[CORRECTION: An earlier version of this story referred to Henry Boudreaux as an architect, but his state license has lapsed. According to the Louisiana State Board of Architectural Examiners, Boudreaux is a registered architect (license #5073), but his license has been delinquent since Jan. 1, 2014, because he has not paid the annual $75 renewal. Boudreaux is primarily a residential designer; those projects that do not require a licensed architect.]
A Lafayette home designer has been hit with a $10,000 fine by the 3rd Circuit Court of Appeal, which in an opinion released Wednesday found he filed a frivolous appeal of a $66,000 sanction imposed on him by District Judge Marilyn Castle, who last year found that Henry Boudreaux “purposely abused the legal process and misled the trial court to delay and extend the litigation as discussed below.”
The original lawsuit — Benjamin B. Blanchet Versus Henry Albert Boudreaux Jr. — is still pending in the 15th Judicial District in Abbeville. (Lafayette and Acadia parishes are also part of that state judicial district.) It was filed in September 2012 by Benjamin and Anne Blanchet, who according to court documents hired Boudreaux for a “million-dollar addition to their historic 1840s Acadian home” located in Vermilion Parish.
Blanchet sought and Castle agreed to impose more than $66,000 in sanctions against Boudreaux in May of last year after what appear to be numerous delays and alleged stalling tactics by Boudreaux, who earned nearly $1 million in architectural and contracting fees from Blanchet for the project. Those fees are in dispute in the current suit in Abbeville.
Pertinent excerpts from the 3rd Circuit ruling released today (Wednesday):
Boudreaux’s own deposition testimony, taken February 6, 2013, reveals numerous instances where he claims to have “mistakenly” billed for twenty or more hours of work in one day. He admitted to defrauding the Blanchets and to billing them $950,000.00 for his services.
... Boudreaux requested that the trial court stay the litigation for at least 120 days because a federal criminal investigation had been instituted against Boudreaux, and his criminal counsel had not had enough time to review and investigate the matter. The subject matter of the federal criminal charges pertained to the same matter as the current civil litigation in that the United States government was investigating mail and wire fraud in connection with the overbilling in the Blanchet restoration. The trial court denied the motion. Boudreaux filed a motion for new trial pertaining to that ruling, which was denied by the trial court.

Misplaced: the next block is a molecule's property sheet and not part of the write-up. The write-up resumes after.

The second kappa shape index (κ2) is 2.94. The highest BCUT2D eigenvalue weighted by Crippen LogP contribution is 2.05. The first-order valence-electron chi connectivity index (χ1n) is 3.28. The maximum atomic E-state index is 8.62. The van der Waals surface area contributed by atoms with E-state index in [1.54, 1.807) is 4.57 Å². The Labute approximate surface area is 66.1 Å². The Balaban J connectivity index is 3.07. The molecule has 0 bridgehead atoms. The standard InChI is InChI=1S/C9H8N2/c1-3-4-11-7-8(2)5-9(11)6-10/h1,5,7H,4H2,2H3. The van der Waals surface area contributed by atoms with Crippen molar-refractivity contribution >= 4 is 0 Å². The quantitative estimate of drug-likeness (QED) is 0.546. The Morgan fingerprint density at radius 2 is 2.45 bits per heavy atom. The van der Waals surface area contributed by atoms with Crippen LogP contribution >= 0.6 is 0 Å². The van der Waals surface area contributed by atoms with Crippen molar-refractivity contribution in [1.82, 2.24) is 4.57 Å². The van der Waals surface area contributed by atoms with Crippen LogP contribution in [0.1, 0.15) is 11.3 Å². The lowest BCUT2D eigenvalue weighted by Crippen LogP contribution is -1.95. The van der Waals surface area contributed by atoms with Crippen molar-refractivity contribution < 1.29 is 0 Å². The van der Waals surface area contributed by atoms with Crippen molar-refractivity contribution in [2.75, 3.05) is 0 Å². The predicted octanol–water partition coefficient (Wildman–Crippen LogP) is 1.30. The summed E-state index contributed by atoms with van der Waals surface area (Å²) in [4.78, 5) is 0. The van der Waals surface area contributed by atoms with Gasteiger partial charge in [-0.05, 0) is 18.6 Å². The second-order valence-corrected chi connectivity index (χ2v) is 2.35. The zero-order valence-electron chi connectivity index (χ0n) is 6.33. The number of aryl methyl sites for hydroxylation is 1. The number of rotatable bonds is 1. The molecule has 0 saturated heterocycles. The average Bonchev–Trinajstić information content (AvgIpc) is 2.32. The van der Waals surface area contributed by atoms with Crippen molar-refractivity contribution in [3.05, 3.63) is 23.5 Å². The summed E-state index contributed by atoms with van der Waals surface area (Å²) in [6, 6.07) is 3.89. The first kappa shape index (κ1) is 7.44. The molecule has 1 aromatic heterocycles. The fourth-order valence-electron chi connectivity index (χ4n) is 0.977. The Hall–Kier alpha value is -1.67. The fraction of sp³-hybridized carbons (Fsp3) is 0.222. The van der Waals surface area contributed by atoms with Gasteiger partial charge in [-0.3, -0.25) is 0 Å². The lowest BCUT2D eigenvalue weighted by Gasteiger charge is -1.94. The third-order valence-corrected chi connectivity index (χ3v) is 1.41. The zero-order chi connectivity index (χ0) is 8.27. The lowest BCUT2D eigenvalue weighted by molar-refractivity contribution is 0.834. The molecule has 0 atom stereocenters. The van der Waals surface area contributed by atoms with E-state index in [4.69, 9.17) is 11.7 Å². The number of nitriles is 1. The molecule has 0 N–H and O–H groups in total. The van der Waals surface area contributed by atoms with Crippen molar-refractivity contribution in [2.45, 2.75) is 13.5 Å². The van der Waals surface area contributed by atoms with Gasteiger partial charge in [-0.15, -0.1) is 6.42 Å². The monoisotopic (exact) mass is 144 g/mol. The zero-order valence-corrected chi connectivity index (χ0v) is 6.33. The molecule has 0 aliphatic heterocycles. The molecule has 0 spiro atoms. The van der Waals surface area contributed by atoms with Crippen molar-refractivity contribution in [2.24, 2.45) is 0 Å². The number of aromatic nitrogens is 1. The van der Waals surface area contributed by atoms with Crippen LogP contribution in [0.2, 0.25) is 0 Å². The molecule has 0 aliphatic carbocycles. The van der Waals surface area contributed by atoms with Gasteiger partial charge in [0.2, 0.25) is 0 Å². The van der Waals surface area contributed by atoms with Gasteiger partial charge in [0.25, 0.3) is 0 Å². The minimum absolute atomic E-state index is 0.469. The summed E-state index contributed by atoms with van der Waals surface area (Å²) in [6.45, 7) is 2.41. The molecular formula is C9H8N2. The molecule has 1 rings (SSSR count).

... On November 27, 2013, the Blanchets filed motions for contempt, citing Henry Boudreaux and his wife, Sonya, for their willful failure to appear and testify for their validly noticed and subpoenaed depositions. Although their motions were denied at a December 2013 hearing, the Boudreauxs were ordered to promptly appear for their depositions.
... In essence, Boudreaux is completely retracting his former admissions to what were essentially undisputed facts, i.e., the initial nature of the contract between the parties. His claim that his former counsel ... answered the petition without his consent and in a way that was contrary to the truth, is a last -ditch attempt by Boudreaux to back-track and adopt a new strategy to avoid the obvious fraud he has perpetrated against the Blanchets. It is clear from the voluminous record that Boudreaux has used every tactic to avoid and delay the proceedings. Further, Boudreaux’s own testimony leaves little doubt that he defrauded the Blanchets of hundreds of thousands of dollars.
... Although an award for frivolous appeal is penal in nature and must be strictly construed, we find this case is ripe for the award of damages for frivolous appeal.
... The judgment of the trial court awarding sanctions in the amount of $66,266.73 in favor of the plaintiffs, Benjamin and Anne Blanchet, is affirmed. We further award damages for frivolous appeal in the amount of $10,000.00. All costs of this appeal are assessed against the defendant, Henry Albert Boudreaux, Jr.
A Silver winner for residential design in the 2009 INDesign Awards produced by this newspaper, Boudreaux is evidently not a stranger to running afoul of clients, although the Blanchet lawsuit is the most noteworthy and salacious battle to reach public attention. However, an architect-finder/rating website called Porch.com reveals evidence of past trouble with clients, according to an “Anonymous Homeowner” who posted a review last November (unedited):
It’s a shame I can’t give zero stars because this sham of an architect does not deserve even one star. We hired him to design out new construction home. We met at least 7 times with him.... He was WELL aware of our budget and needs. He designed a beautiful home for us for a $4500 fee. The problems...NONE OF HIS MEASUREMENTS WERE CORRECT. NONE. Kinda important in building. He has NO CLUE HOW TO USE AUTOCAD. He basically drew a pretty house that was a nightmare to build. Thank God for a wonderful builder who had to do the architects job to make sure the house could be built. Plus, Henry expected to get a cut of the building process and did not think that he was paid enough. As soon as another job came up, he dropped us and was MIA for all of he issues. Yes, the design was great, but NO ONE MAKING THE BIGGEST PURCHASE OF THEIR LIFE SHOULD BE FOOLED BY THIS GUY. Unfortunately, it wasn’t until after the design was done and framing started that people shared their “Henry Boudreaux horror stories” with us. Steer clear of this guy completely!